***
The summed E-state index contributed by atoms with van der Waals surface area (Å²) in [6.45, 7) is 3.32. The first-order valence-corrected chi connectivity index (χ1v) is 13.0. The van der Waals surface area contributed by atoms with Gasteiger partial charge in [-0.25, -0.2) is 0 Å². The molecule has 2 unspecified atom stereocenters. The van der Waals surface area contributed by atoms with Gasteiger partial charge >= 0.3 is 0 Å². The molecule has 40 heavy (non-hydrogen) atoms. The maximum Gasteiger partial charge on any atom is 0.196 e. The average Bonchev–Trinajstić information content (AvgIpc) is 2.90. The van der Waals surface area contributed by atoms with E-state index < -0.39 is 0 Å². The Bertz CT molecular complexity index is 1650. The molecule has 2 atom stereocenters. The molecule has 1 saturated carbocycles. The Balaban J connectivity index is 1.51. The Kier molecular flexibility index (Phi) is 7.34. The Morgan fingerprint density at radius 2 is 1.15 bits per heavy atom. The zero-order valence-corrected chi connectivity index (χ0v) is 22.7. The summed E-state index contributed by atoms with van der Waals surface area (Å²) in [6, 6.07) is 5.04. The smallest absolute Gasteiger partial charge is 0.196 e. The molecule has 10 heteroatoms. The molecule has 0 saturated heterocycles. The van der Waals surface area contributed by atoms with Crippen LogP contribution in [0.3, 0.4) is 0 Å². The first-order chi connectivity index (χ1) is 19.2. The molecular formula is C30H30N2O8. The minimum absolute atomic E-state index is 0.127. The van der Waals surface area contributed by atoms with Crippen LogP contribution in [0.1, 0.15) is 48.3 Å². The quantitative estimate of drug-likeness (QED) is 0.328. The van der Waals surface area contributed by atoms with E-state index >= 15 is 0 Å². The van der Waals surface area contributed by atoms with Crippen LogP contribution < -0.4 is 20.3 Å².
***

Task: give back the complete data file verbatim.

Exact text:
The summed E-state index contributed by atoms with van der Waals surface area (Å²) in [6.45, 7) is 3.32. The first-order valence-corrected chi connectivity index (χ1v) is 13.0. The van der Waals surface area contributed by atoms with Gasteiger partial charge in [-0.25, -0.2) is 0 Å². The molecule has 2 unspecified atom stereocenters. The van der Waals surface area contributed by atoms with Gasteiger partial charge >= 0.3 is 0 Å². The molecule has 40 heavy (non-hydrogen) atoms. The maximum Gasteiger partial charge on any atom is 0.196 e. The average Bonchev–Trinajstić information content (AvgIpc) is 2.90. The van der Waals surface area contributed by atoms with E-state index < -0.39 is 0 Å². The Bertz CT molecular complexity index is 1650. The molecule has 2 atom stereocenters. The molecule has 1 saturated carbocycles. The Balaban J connectivity index is 1.51. The Kier molecular flexibility index (Phi) is 7.34. The Morgan fingerprint density at radius 2 is 1.15 bits per heavy atom. The zero-order valence-corrected chi connectivity index (χ0v) is 22.7. The summed E-state index contributed by atoms with van der Waals surface area (Å²) in [6, 6.07) is 5.04. The smallest absolute Gasteiger partial charge is 0.196 e. The molecule has 10 heteroatoms. The molecule has 0 saturated heterocycles. The van der Waals surface area contributed by atoms with Crippen LogP contribution in [0.3, 0.4) is 0 Å². The first-order chi connectivity index (χ1) is 19.2. The molecular formula is C30H30N2O8. The minimum absolute atomic E-state index is 0.127. The van der Waals surface area contributed by atoms with Crippen LogP contribution in [0.1, 0.15) is 48.3 Å². The quantitative estimate of drug-likeness (QED) is 0.328. The van der Waals surface area contributed by atoms with E-state index >= 15 is 0 Å². The van der Waals surface area contributed by atoms with Crippen LogP contribution < -0.4 is 20.3 Å².